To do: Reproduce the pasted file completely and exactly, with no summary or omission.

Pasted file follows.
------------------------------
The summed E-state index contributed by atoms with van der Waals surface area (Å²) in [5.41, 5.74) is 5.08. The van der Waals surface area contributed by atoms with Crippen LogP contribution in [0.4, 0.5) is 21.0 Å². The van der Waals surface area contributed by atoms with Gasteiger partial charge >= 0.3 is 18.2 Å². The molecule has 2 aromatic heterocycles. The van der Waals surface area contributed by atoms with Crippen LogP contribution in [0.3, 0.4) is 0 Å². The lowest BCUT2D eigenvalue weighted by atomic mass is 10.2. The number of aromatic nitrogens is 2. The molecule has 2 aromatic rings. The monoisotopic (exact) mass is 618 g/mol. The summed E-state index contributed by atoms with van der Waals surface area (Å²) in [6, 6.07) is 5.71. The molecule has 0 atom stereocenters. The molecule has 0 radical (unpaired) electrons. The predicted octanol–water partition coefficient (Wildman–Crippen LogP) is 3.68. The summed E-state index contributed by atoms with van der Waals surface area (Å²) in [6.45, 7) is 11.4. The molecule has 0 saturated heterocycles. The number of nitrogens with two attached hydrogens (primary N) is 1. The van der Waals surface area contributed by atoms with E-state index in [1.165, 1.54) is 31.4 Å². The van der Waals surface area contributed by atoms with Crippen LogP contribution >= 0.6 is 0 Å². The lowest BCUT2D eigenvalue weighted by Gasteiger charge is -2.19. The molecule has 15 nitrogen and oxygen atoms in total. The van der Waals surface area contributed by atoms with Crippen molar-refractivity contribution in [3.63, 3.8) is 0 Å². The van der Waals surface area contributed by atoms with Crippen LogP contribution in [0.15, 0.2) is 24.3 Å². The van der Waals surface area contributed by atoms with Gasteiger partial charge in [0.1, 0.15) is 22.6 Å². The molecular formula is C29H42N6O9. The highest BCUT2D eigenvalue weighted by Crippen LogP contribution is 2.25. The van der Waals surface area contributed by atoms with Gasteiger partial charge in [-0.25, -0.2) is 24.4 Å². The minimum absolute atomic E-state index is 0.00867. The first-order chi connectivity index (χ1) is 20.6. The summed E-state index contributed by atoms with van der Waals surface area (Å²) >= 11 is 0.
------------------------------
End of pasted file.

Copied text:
The summed E-state index contributed by atoms with van der Waals surface area (Å²) in [5.41, 5.74) is 5.08. The van der Waals surface area contributed by atoms with Crippen LogP contribution in [0.4, 0.5) is 21.0 Å². The van der Waals surface area contributed by atoms with Gasteiger partial charge >= 0.3 is 18.2 Å². The molecule has 2 aromatic heterocycles. The van der Waals surface area contributed by atoms with Crippen LogP contribution in [0.3, 0.4) is 0 Å². The lowest BCUT2D eigenvalue weighted by atomic mass is 10.2. The number of aromatic nitrogens is 2. The molecule has 2 aromatic rings. The monoisotopic (exact) mass is 618 g/mol. The summed E-state index contributed by atoms with van der Waals surface area (Å²) in [6, 6.07) is 5.71. The molecule has 0 atom stereocenters. The molecule has 0 radical (unpaired) electrons. The predicted octanol–water partition coefficient (Wildman–Crippen LogP) is 3.68. The summed E-state index contributed by atoms with van der Waals surface area (Å²) in [6.45, 7) is 11.4. The molecule has 0 saturated heterocycles. The number of nitrogens with two attached hydrogens (primary N) is 1. The van der Waals surface area contributed by atoms with E-state index in [1.165, 1.54) is 31.4 Å². The van der Waals surface area contributed by atoms with Crippen LogP contribution >= 0.6 is 0 Å². The lowest BCUT2D eigenvalue weighted by Gasteiger charge is -2.19. The molecule has 15 nitrogen and oxygen atoms in total. The van der Waals surface area contributed by atoms with Crippen molar-refractivity contribution in [3.63, 3.8) is 0 Å². The van der Waals surface area contributed by atoms with Crippen LogP contribution in [0.15, 0.2) is 24.3 Å². The van der Waals surface area contributed by atoms with Gasteiger partial charge in [0.1, 0.15) is 22.6 Å². The molecular formula is C29H42N6O9. The highest BCUT2D eigenvalue weighted by Crippen LogP contribution is 2.25. The van der Waals surface area contributed by atoms with Gasteiger partial charge in [-0.25, -0.2) is 24.4 Å². The minimum absolute atomic E-state index is 0.00867. The first-order chi connectivity index (χ1) is 20.6. The summed E-state index contributed by atoms with van der Waals surface area (Å²) >= 11 is 0.